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Alleged fraud: Credit card numbers on Naira Marley's iPhone displayed in court

By Francis IWUCHUKWU
 
Azeez Fashola (Naira Marley)

The Economic and Financial Crimes Commission, EFCC, on Wednesday, displayed before the Lagos division of the Federal High Court sitting in Ikoyi, virtual projection of a Compact Disc, CD, with 51,933 pages analysis of the iPhone of Azeez Fashola a.k.a Naira Marley.

The virtual display was executed by the anti-graft agency before the court presided over by Justice Nicholas Oweibo.

The Commission carried out the display through its second witness, Augustine Anosike, a forensic analyst.

Naira Marley is facing an 11 counts charge, bordering on conspiracy, possession of counterfeit credit cards, as well as fraud.

It would be recalled that the EFCC had made the charge against Naira Marley on May 14, 2019. Naira Marley, who sang the popular song: “Am I a Yahoo Boy”, was consequently, arraigned on May 20, 2019, before Justice Nicholas Oweibo, but he had pleaded not guilty. The court then granted him bail of two million naira, with two sureties in like sum.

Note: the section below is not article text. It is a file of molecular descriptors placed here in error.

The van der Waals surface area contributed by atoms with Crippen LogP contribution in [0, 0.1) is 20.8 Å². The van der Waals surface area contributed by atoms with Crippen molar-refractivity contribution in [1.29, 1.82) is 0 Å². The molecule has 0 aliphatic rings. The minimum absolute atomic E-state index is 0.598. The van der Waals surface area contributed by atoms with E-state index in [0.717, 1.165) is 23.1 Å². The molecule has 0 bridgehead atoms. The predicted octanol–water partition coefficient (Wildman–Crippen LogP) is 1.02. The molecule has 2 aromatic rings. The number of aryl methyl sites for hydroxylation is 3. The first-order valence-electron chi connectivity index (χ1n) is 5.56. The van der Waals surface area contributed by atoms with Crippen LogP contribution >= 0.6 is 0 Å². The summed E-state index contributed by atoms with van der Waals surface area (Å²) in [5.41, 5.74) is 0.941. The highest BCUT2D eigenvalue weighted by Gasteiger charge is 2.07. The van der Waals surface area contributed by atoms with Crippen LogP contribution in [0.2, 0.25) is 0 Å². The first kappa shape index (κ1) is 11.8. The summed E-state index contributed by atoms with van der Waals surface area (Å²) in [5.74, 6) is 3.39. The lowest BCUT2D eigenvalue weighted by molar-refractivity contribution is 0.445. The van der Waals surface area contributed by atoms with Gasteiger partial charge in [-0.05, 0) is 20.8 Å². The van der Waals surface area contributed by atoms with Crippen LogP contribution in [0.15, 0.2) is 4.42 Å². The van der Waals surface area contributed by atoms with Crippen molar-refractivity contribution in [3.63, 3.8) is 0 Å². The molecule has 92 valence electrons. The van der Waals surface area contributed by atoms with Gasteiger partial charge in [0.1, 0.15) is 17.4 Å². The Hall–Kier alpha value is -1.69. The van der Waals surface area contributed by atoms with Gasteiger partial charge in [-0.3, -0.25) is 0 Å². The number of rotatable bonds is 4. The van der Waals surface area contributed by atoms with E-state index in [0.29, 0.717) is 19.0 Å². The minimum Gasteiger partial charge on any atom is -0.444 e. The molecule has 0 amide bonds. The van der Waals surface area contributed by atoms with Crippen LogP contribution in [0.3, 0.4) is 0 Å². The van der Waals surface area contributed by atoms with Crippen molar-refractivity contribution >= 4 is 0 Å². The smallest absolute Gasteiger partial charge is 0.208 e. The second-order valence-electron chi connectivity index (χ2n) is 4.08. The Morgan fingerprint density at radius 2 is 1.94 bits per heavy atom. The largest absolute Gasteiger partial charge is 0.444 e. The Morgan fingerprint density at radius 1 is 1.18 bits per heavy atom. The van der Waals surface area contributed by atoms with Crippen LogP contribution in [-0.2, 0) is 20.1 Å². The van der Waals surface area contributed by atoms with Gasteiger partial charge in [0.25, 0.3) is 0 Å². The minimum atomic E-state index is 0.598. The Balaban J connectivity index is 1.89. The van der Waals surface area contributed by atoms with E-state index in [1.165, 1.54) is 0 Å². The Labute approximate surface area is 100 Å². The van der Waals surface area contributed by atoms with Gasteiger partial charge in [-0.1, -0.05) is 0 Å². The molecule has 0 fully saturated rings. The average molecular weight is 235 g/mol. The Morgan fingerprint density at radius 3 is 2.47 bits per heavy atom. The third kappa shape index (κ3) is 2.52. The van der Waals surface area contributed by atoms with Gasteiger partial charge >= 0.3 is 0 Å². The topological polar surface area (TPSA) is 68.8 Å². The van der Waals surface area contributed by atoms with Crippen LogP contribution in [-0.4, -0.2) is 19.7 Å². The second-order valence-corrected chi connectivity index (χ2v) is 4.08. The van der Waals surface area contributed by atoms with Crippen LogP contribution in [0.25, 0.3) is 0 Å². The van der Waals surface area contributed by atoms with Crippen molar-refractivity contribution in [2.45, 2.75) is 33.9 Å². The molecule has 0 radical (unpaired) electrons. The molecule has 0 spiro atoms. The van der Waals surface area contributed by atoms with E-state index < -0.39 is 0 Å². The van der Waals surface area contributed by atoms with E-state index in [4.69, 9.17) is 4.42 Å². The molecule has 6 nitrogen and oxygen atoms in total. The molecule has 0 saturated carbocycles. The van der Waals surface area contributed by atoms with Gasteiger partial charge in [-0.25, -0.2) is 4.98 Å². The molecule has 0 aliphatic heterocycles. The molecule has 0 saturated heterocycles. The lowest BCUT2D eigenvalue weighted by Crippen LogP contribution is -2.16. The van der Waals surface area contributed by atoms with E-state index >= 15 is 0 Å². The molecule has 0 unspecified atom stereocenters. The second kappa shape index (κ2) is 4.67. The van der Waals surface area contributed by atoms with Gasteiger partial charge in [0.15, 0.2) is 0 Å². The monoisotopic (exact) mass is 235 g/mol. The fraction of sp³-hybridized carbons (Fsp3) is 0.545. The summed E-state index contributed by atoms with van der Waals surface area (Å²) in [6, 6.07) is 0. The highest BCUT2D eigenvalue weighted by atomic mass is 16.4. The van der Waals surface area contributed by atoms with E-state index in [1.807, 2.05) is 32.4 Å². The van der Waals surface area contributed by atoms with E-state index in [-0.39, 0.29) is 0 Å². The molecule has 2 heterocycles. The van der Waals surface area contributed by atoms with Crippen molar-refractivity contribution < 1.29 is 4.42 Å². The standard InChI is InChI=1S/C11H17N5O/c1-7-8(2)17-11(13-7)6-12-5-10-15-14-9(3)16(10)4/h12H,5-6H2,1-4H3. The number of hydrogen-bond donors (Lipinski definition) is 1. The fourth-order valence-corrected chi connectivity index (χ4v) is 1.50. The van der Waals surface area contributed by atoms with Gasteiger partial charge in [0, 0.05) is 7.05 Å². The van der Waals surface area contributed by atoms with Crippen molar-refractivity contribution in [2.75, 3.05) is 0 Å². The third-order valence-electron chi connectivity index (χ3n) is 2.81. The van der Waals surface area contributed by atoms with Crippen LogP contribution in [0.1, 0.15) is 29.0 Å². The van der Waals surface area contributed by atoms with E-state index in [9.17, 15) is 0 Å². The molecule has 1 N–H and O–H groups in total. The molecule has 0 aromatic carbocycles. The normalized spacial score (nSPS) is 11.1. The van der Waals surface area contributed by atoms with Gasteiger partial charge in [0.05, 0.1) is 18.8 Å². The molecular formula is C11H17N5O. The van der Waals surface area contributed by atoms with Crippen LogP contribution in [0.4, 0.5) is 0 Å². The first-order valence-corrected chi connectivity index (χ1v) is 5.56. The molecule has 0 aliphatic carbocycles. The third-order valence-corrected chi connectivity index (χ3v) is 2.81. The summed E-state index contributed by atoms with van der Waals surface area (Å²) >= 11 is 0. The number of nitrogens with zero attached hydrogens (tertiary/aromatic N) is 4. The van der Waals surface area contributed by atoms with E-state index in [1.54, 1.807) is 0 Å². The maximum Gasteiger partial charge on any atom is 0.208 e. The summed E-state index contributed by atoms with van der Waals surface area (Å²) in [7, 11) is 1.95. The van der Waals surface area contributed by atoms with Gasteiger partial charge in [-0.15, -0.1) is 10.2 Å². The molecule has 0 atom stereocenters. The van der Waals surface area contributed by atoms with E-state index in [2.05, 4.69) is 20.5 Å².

During yesterday's proceedings, lawyer to the EFCC, Rotimi Oyedepo, had informed the court that the prosecution only printed out hard copies of relevant portions of the exhibit, which it considered key to its case. The lawyer had equally notified the judge that a full version of the total analysis was contained in a CD.

The printed copies of the exhibit are labelled exhibit F while the CD containing full analysis is exhibit F1. The court had granted prosecution leave to display the CD in a projector, to discharge its burden of proof as required by law.

At the last adjourned date, the witness had made known to the court how different text messages and chats containing credit card details, were exchanged between the defendant, and another recipient identified as Yadd.

During Wednesday's sitting on the criminal charge, Anosike confirmed the portions of his earlier testimonies of Oct. 26, and indicated the visual spots of those testimonies, on the screen of the projected CD.